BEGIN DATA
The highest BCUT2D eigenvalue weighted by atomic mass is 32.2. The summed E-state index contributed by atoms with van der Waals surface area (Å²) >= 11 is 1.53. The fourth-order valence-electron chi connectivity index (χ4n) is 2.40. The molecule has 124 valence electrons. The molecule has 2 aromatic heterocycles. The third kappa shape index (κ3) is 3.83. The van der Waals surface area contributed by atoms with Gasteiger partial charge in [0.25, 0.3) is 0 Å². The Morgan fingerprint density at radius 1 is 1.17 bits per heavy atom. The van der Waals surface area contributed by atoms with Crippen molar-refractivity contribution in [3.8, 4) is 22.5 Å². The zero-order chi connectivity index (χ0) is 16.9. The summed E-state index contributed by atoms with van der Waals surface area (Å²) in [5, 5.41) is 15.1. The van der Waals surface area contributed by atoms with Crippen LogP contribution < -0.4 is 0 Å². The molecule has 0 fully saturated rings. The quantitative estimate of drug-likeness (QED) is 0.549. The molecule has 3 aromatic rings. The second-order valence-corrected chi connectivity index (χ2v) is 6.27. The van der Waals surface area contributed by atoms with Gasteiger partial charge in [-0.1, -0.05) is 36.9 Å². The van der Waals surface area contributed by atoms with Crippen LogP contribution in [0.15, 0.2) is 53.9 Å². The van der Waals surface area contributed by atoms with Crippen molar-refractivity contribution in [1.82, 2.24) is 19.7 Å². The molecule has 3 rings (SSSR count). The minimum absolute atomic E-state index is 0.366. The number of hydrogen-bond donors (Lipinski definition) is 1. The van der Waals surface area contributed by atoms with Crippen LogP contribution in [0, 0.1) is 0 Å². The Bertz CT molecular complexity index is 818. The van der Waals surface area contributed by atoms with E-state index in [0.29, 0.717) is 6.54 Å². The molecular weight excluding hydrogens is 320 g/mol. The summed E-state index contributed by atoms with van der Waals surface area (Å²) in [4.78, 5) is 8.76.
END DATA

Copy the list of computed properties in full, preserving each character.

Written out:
The highest BCUT2D eigenvalue weighted by atomic mass is 32.2. The summed E-state index contributed by atoms with van der Waals surface area (Å²) >= 11 is 1.53. The fourth-order valence-electron chi connectivity index (χ4n) is 2.40. The molecule has 124 valence electrons. The molecule has 2 aromatic heterocycles. The third kappa shape index (κ3) is 3.83. The van der Waals surface area contributed by atoms with Gasteiger partial charge in [0.25, 0.3) is 0 Å². The Morgan fingerprint density at radius 1 is 1.17 bits per heavy atom. The van der Waals surface area contributed by atoms with Crippen molar-refractivity contribution in [3.8, 4) is 22.5 Å². The zero-order chi connectivity index (χ0) is 16.9. The summed E-state index contributed by atoms with van der Waals surface area (Å²) in [5, 5.41) is 15.1. The van der Waals surface area contributed by atoms with Crippen LogP contribution < -0.4 is 0 Å². The molecule has 0 fully saturated rings. The quantitative estimate of drug-likeness (QED) is 0.549. The molecule has 3 aromatic rings. The second-order valence-corrected chi connectivity index (χ2v) is 6.27. The van der Waals surface area contributed by atoms with Gasteiger partial charge in [-0.1, -0.05) is 36.9 Å². The van der Waals surface area contributed by atoms with Crippen LogP contribution in [0.15, 0.2) is 53.9 Å². The van der Waals surface area contributed by atoms with Crippen molar-refractivity contribution in [1.82, 2.24) is 19.7 Å². The molecule has 3 rings (SSSR count). The minimum absolute atomic E-state index is 0.366. The number of hydrogen-bond donors (Lipinski definition) is 1. The van der Waals surface area contributed by atoms with Crippen LogP contribution in [0, 0.1) is 0 Å². The Bertz CT molecular complexity index is 818. The van der Waals surface area contributed by atoms with E-state index in [0.29, 0.717) is 6.54 Å². The molecular weight excluding hydrogens is 320 g/mol. The summed E-state index contributed by atoms with van der Waals surface area (Å²) in [4.78, 5) is 8.76.